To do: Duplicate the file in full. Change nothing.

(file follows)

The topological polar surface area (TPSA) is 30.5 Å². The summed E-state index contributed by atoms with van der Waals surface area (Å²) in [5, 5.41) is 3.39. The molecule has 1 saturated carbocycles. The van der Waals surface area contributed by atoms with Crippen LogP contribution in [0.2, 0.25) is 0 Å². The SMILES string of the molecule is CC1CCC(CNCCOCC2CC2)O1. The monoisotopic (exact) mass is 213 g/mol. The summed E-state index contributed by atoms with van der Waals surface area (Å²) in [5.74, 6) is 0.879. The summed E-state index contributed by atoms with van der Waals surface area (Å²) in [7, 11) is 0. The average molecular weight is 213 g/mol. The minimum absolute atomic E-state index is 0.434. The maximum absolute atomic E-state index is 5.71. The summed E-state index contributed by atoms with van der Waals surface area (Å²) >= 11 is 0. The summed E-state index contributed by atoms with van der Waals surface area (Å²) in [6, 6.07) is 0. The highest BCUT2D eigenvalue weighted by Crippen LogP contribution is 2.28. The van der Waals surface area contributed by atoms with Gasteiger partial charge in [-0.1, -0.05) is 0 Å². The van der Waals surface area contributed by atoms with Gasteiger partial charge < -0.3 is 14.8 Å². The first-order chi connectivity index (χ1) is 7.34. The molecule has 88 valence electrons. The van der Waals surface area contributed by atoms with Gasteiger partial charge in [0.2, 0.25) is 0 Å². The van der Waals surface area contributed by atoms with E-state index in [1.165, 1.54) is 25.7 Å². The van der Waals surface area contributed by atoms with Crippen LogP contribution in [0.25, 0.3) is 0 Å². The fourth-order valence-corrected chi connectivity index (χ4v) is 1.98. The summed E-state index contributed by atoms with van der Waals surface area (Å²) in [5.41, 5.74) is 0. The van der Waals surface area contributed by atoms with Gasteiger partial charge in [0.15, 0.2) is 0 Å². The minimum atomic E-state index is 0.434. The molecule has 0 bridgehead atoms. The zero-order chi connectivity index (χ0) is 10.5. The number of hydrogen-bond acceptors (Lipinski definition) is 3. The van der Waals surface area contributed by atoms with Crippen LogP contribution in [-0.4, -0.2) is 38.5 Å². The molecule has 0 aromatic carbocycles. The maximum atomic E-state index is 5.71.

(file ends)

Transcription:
The topological polar surface area (TPSA) is 30.5 Å². The summed E-state index contributed by atoms with van der Waals surface area (Å²) in [5, 5.41) is 3.39. The molecule has 1 saturated carbocycles. The van der Waals surface area contributed by atoms with Crippen LogP contribution in [0.2, 0.25) is 0 Å². The SMILES string of the molecule is CC1CCC(CNCCOCC2CC2)O1. The monoisotopic (exact) mass is 213 g/mol. The summed E-state index contributed by atoms with van der Waals surface area (Å²) in [5.74, 6) is 0.879. The summed E-state index contributed by atoms with van der Waals surface area (Å²) in [7, 11) is 0. The average molecular weight is 213 g/mol. The minimum absolute atomic E-state index is 0.434. The maximum absolute atomic E-state index is 5.71. The summed E-state index contributed by atoms with van der Waals surface area (Å²) >= 11 is 0. The summed E-state index contributed by atoms with van der Waals surface area (Å²) in [6, 6.07) is 0. The highest BCUT2D eigenvalue weighted by Crippen LogP contribution is 2.28. The van der Waals surface area contributed by atoms with Gasteiger partial charge in [-0.1, -0.05) is 0 Å². The van der Waals surface area contributed by atoms with Gasteiger partial charge < -0.3 is 14.8 Å². The first-order chi connectivity index (χ1) is 7.34. The molecule has 88 valence electrons. The van der Waals surface area contributed by atoms with Gasteiger partial charge in [0.2, 0.25) is 0 Å². The van der Waals surface area contributed by atoms with E-state index in [1.165, 1.54) is 25.7 Å². The van der Waals surface area contributed by atoms with Crippen LogP contribution in [0.25, 0.3) is 0 Å². The fourth-order valence-corrected chi connectivity index (χ4v) is 1.98. The summed E-state index contributed by atoms with van der Waals surface area (Å²) in [5.41, 5.74) is 0. The van der Waals surface area contributed by atoms with Gasteiger partial charge in [0.15, 0.2) is 0 Å². The minimum atomic E-state index is 0.434. The molecule has 0 bridgehead atoms. The zero-order chi connectivity index (χ0) is 10.5. The number of hydrogen-bond acceptors (Lipinski definition) is 3. The van der Waals surface area contributed by atoms with Crippen LogP contribution in [-0.4, -0.2) is 38.5 Å². The molecule has 0 aromatic carbocycles. The maximum atomic E-state index is 5.71.